What Do Seat Belts and Barbecues Have in Common?

This is a guest post by Marin, BIC’s Technical Services Manager.

What Do Seat Belts and Barbecues Have in Common?

No, this is not the beginning of a funny joke.

Many Canadians enjoy Canadian beef from the barbecue year-round. But for others (like me!) barbecuing is a true summer activity, along with relaxing on the deck while enjoying our favourite drink or making the trip to the cottage for the long weekend.

However, warm weather raises the age-old question: How do I keep food and those who eat it safe in blistering heat?

Our friends at the Canadian Partnership for Consumer Food Safety Education have heaps of simple food safety tips for everyone.

They are all important. But if you pressed me to tell you what’s most important to keep in mind during the barbecue season, I would say:

  • Clean: Washing your hands frequently in hot soapy water for at least 20 seconds. The last thing you want to do is touch raw meat and then handle burger buns without washing your hands.
  • Separate: Use a clean plate for cooked food. The plate that previously held raw meat, poultry or seafood belongs in the dishwasher. Similarly, having separate utensils for raw and cooked food also helps prevent cross-contamination.
  • Cook: Please always use a digital instant-read food thermometer to make sure meat, poultry and seafood has been cooked to a safe internal temperature. Watch our instructional video (Clever Cooking) and download a handy temperature chart. A good digital thermometer can be purchased for less than $15. But wait, what about cutting into the burger to see if it is still pink inside? It turns out meat scientists agree on this one: colour is a lousy indicator of doneness. For example, burgers can turn brown even before they are fully cooked! For more on this, check out the post on What you Need to Know for Summer Grilling.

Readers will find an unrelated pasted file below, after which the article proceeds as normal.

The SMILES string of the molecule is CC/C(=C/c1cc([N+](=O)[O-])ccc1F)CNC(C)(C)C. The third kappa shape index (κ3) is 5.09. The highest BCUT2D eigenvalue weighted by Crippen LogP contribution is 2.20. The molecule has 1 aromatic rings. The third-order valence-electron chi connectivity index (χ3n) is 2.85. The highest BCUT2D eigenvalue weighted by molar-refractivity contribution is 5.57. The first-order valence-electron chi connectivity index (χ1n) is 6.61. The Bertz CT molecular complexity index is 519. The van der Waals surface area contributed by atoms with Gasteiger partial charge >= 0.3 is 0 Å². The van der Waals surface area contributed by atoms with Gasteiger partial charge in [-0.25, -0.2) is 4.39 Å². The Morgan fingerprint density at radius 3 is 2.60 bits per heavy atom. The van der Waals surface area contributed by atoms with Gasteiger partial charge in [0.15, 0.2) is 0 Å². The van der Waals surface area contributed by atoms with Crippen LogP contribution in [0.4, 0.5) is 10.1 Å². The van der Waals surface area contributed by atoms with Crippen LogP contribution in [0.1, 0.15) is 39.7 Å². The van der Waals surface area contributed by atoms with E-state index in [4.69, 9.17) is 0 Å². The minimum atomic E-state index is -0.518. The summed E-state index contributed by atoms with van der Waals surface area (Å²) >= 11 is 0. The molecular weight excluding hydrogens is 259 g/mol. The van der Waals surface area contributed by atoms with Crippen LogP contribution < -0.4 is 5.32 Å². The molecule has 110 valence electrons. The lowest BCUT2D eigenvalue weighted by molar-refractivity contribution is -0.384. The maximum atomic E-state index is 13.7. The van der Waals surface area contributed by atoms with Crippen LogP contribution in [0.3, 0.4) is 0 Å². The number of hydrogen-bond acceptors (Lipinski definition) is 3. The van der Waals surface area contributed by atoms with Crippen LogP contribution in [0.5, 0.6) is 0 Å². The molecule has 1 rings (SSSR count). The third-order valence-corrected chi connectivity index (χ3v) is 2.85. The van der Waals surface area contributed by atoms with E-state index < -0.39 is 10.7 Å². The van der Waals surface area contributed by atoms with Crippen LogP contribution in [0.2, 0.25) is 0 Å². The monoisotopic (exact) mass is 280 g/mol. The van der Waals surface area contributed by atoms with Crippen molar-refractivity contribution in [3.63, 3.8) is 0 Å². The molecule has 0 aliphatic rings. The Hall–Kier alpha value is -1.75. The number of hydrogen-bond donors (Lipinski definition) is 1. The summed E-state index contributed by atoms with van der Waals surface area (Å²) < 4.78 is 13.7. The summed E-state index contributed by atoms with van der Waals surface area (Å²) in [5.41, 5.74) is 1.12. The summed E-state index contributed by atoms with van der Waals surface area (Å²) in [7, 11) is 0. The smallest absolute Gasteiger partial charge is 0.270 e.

• Chill: If the outside temperature is 26⁰C (80⁰F) or more, never leave food (including salads and fruit) out for more than 1 hour. If the weather is cooler, up to two hours is fine. Refrigerate all leftovers promptly. The recommended temperature for the refrigerator is 4⁰C (40⁰F). You can invest in an inexpensive appliance thermometer to test whether your refrigerator is cool enough.

Ok, by now some of you may be wondering whether this is really necessary. I’ve barbecued for years and I have never made anyone sick. And what about seat belts and barbecues mentioned in the title?

Well, food safety works a little bit like seat belts. See, I’ve been driving for well over a decade and the only accident I was involved in was a minor fender-bender (for the record, not my fault). So I would have been totally fine all these years without a seat belt (granted, I would have accumulated some hefty fines, demerit points and perhaps even lost my licence, but you get the idea). Yet everybody knows we are so much safer wearing a seat belt. The same goes for clean, separate, cook and chill tips.

Wishing you and yours a happy and safe barbecue season with Canadian beef!

About Marin:

Marin is BIC’s Technical Services Manager. He deals with matters such as food safety, quality and labelling. His sense of quality time has changed since he became a dad in May 2011. He still likes trying out new recipes or enjoying the occasional run along the Humber River.

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One thought on “What Do Seat Belts and Barbecues Have in Common?

  1. Pingback: Canada Day Recipe Round-Up « Beef Blog: A blog about Canadian Beef

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